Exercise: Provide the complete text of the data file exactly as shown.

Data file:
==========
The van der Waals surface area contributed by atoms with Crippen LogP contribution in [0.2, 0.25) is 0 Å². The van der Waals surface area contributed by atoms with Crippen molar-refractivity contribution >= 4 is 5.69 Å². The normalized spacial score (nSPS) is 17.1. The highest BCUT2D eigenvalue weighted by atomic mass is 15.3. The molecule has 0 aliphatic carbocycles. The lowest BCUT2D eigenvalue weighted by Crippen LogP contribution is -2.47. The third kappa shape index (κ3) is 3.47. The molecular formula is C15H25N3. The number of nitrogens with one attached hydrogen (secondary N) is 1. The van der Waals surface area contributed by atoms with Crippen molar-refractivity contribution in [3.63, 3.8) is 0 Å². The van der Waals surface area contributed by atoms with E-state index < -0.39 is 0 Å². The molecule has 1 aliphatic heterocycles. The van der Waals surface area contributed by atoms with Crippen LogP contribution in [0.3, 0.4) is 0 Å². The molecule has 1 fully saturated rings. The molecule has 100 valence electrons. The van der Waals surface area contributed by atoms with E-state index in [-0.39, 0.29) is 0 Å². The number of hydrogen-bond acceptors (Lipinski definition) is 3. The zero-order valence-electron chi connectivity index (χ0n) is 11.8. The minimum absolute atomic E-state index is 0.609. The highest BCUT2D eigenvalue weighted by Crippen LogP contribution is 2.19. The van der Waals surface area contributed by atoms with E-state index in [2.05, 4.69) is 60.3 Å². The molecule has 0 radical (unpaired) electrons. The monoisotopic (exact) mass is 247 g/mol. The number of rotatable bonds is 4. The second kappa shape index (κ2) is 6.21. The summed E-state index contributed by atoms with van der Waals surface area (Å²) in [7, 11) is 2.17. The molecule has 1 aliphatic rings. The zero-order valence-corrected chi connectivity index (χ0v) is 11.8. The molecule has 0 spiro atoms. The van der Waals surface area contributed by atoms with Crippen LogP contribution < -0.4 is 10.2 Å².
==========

The van der Waals surface area contributed by atoms with Crippen LogP contribution in [0.2, 0.25) is 0 Å². The van der Waals surface area contributed by atoms with Crippen molar-refractivity contribution >= 4 is 5.69 Å². The normalized spacial score (nSPS) is 17.1. The highest BCUT2D eigenvalue weighted by atomic mass is 15.3. The molecule has 0 aliphatic carbocycles. The lowest BCUT2D eigenvalue weighted by Crippen LogP contribution is -2.47. The third kappa shape index (κ3) is 3.47. The molecular formula is C15H25N3. The number of nitrogens with one attached hydrogen (secondary N) is 1. The van der Waals surface area contributed by atoms with Crippen molar-refractivity contribution in [3.63, 3.8) is 0 Å². The van der Waals surface area contributed by atoms with E-state index < -0.39 is 0 Å². The molecule has 1 aliphatic heterocycles. The van der Waals surface area contributed by atoms with Crippen LogP contribution in [0.3, 0.4) is 0 Å². The molecule has 1 fully saturated rings. The molecule has 100 valence electrons. The van der Waals surface area contributed by atoms with E-state index in [-0.39, 0.29) is 0 Å². The number of hydrogen-bond acceptors (Lipinski definition) is 3. The zero-order valence-electron chi connectivity index (χ0n) is 11.8. The minimum absolute atomic E-state index is 0.609. The highest BCUT2D eigenvalue weighted by Crippen LogP contribution is 2.19. The van der Waals surface area contributed by atoms with E-state index in [2.05, 4.69) is 60.3 Å². The molecule has 0 radical (unpaired) electrons. The monoisotopic (exact) mass is 247 g/mol. The number of rotatable bonds is 4. The second kappa shape index (κ2) is 6.21. The summed E-state index contributed by atoms with van der Waals surface area (Å²) in [7, 11) is 2.17. The molecule has 1 aliphatic rings. The zero-order valence-corrected chi connectivity index (χ0v) is 11.8. The molecule has 0 spiro atoms. The van der Waals surface area contributed by atoms with Crippen LogP contribution < -0.4 is 10.2 Å².